20 [Hyde], Edward, Earl of Clarendon, History of the Great Rebellion (Oxford: Clarendon Press, 1826), VII, 369.

21 Ibid., 373.

22 Reliquiae Baxterianae: Or Mr. Richard Baxter's Narrative of the Most Memorable Passages of His Life and Times (London: T. Parkhurst, J. Robinson, J. Lawrence, and F. Dunton, 1696), Part I, 7476.

23 See Vane's judgment of Quakerism in his The Retired Mans Meditations, or the Mysterie and Power of Godlines (London: Robert White, 1655), 184. For a brief study of Vane, see article by Charles Harding Firth in Leslie Stephen and Sidney, Lee (eds.), Dictionary of National Biography (Oxford: University Press, 19211922), Vol. XX.

24 Gardiner, Samuel Rawson, History of the Commonwealth and Protectorate (London: Longmans, Green & Co., 1901), III, 72 n. 1. For the life of Pearson, see article by Fell-Smith, Charlotte in DNB, Vol. XV.

25 “John Lilburne to M. Fell, 1657,” Journal of the Friends Historical Society, IX (1912), 58.

26 Barclay, Letters, 38–39.

27 Thurloe, , State Papers, IV, 508509; 531.

28 Norman, Penney (ed.), The Journal of George Fox (Cambridge: University Press, 1911), I, 312316.

29 Firth, C. H., The Last Years of the Protectorate 1656–1658 (London: Longmans, Green and Co., 1909), II, 3033; Davies, , The Early Stuarts, 238.

30 Guizot, F. R. G., History of Richard Cromwell and the Restoration of Charles II (London: Bentley, R., 1856), I, 424; Britain, Great, Public Record Office, Calendar of State Papers, Domestic Series, Vol. XIII (16591660) (London: Longmans and Co., 1886), 5.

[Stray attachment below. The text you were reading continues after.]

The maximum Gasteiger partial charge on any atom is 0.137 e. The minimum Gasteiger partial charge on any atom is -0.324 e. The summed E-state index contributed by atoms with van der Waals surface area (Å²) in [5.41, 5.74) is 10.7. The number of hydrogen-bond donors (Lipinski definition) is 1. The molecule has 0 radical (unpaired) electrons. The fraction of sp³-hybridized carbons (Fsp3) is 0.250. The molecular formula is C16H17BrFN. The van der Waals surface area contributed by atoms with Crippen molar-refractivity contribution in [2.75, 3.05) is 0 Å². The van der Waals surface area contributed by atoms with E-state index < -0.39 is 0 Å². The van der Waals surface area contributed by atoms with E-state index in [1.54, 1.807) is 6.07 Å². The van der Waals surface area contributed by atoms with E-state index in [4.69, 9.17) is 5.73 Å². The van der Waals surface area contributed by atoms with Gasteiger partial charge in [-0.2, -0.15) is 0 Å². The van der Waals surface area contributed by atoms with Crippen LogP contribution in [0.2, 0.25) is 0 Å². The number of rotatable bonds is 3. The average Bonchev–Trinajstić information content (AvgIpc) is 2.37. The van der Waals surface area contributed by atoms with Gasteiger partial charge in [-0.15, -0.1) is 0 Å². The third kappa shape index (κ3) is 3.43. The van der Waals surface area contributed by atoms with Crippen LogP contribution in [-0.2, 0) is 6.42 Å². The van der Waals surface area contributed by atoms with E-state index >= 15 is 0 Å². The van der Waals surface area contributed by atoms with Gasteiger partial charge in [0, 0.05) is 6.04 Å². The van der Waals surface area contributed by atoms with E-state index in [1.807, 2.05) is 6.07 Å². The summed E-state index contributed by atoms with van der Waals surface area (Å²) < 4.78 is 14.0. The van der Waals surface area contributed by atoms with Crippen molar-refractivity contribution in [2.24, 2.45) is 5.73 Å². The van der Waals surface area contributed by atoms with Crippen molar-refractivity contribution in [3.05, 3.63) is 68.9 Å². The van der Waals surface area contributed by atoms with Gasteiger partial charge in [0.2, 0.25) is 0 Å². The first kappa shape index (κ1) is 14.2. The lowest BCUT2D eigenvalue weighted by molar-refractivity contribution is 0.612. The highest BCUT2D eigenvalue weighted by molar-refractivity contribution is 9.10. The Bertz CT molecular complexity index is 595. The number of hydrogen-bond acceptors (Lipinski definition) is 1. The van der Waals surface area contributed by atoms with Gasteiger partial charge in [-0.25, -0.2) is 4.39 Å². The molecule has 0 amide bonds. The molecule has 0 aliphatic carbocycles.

31 Guizot, , Richard Cromwell, I, 426.

32 The Massachusetts Historical Society, Collections, Fourth Series, VII (Boston: The Massachusetts Historical Society, 1865), 515.

33 Barclay, , Letters, 68.

34 Burrough, , A Message, 67.

35 Thurloe, , State Papers, VII, 527 carries the report: “They [Quakers] do not like this protector so well as the last.”

36 Extracts, 42–44.

37 This is a guess. The optimistic tone of the work and the fact that it is addressed to the parliament of the Commonwealth seems to indicate a date after the fail of the Protectorate in early May. A date after late July is doubtful since Fox entered his “Time of Darkness” at this time.

38 Fox, George, To the Parliament of the Comon-wealth of England, Fifty Nine Particulars Laid Down for the Regulating Things, and the Taking Away of Oppressing Laws, and Oppressors, and to Ease the Oppressed (London: Thomas Simmons, 1659), 9, 8; 5.

39 Barclay, , Letters, 62 ff. See also Firth, C. H. (ed.), The Clarke Papers (London: Longmaus, Green and Co., 18911901), III, 190; Diary of Thomas Burton, Esq., ed. John Towill Rutt (London: Henry Colburn, 1828), IV, 439446.

40 Britain, Great, Journal of the House of Commons [hereafter cited as C. J.] VII, 648.

42 Barclay, , Letters, 70.

43 Ibid., 69.